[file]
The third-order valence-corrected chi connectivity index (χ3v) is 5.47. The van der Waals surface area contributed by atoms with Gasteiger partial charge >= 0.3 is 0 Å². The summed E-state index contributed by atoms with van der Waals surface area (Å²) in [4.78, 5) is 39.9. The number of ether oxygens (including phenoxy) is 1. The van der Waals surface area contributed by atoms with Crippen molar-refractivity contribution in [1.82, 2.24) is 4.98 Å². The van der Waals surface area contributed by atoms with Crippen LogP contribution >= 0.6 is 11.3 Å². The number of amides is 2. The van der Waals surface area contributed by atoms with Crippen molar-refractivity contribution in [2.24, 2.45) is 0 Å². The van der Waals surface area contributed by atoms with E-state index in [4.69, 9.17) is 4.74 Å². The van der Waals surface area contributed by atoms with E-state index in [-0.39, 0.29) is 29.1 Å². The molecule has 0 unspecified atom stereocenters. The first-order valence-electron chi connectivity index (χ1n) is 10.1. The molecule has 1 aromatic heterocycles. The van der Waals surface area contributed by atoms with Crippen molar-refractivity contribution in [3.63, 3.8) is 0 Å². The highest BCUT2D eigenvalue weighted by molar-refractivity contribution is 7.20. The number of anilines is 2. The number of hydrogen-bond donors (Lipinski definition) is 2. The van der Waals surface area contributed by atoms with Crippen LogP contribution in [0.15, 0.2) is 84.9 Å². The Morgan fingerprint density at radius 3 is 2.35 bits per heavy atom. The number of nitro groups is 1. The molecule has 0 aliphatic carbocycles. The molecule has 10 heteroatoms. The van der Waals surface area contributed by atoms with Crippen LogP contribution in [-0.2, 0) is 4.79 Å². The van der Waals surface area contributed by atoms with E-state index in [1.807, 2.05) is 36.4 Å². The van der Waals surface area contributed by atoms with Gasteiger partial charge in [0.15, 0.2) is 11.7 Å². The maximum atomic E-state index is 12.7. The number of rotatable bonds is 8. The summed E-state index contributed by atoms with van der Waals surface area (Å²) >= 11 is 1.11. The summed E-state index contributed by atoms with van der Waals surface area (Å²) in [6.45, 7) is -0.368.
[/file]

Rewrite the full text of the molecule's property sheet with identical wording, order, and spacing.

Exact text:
The third-order valence-corrected chi connectivity index (χ3v) is 5.47. The van der Waals surface area contributed by atoms with Gasteiger partial charge >= 0.3 is 0 Å². The summed E-state index contributed by atoms with van der Waals surface area (Å²) in [4.78, 5) is 39.9. The number of ether oxygens (including phenoxy) is 1. The van der Waals surface area contributed by atoms with Crippen molar-refractivity contribution in [1.82, 2.24) is 4.98 Å². The van der Waals surface area contributed by atoms with Crippen LogP contribution >= 0.6 is 11.3 Å². The number of amides is 2. The van der Waals surface area contributed by atoms with Crippen molar-refractivity contribution in [2.24, 2.45) is 0 Å². The van der Waals surface area contributed by atoms with E-state index in [4.69, 9.17) is 4.74 Å². The van der Waals surface area contributed by atoms with E-state index in [-0.39, 0.29) is 29.1 Å². The molecule has 0 unspecified atom stereocenters. The first-order valence-electron chi connectivity index (χ1n) is 10.1. The molecule has 1 aromatic heterocycles. The van der Waals surface area contributed by atoms with Crippen molar-refractivity contribution in [3.63, 3.8) is 0 Å². The highest BCUT2D eigenvalue weighted by molar-refractivity contribution is 7.20. The number of anilines is 2. The number of hydrogen-bond donors (Lipinski definition) is 2. The van der Waals surface area contributed by atoms with Crippen LogP contribution in [0.15, 0.2) is 84.9 Å². The Morgan fingerprint density at radius 3 is 2.35 bits per heavy atom. The number of nitro groups is 1. The molecule has 0 aliphatic carbocycles. The molecule has 10 heteroatoms. The van der Waals surface area contributed by atoms with Crippen LogP contribution in [-0.2, 0) is 4.79 Å². The van der Waals surface area contributed by atoms with E-state index in [1.807, 2.05) is 36.4 Å². The van der Waals surface area contributed by atoms with Gasteiger partial charge in [0.15, 0.2) is 11.7 Å². The maximum atomic E-state index is 12.7. The number of rotatable bonds is 8. The summed E-state index contributed by atoms with van der Waals surface area (Å²) >= 11 is 1.11. The summed E-state index contributed by atoms with van der Waals surface area (Å²) in [6.45, 7) is -0.368.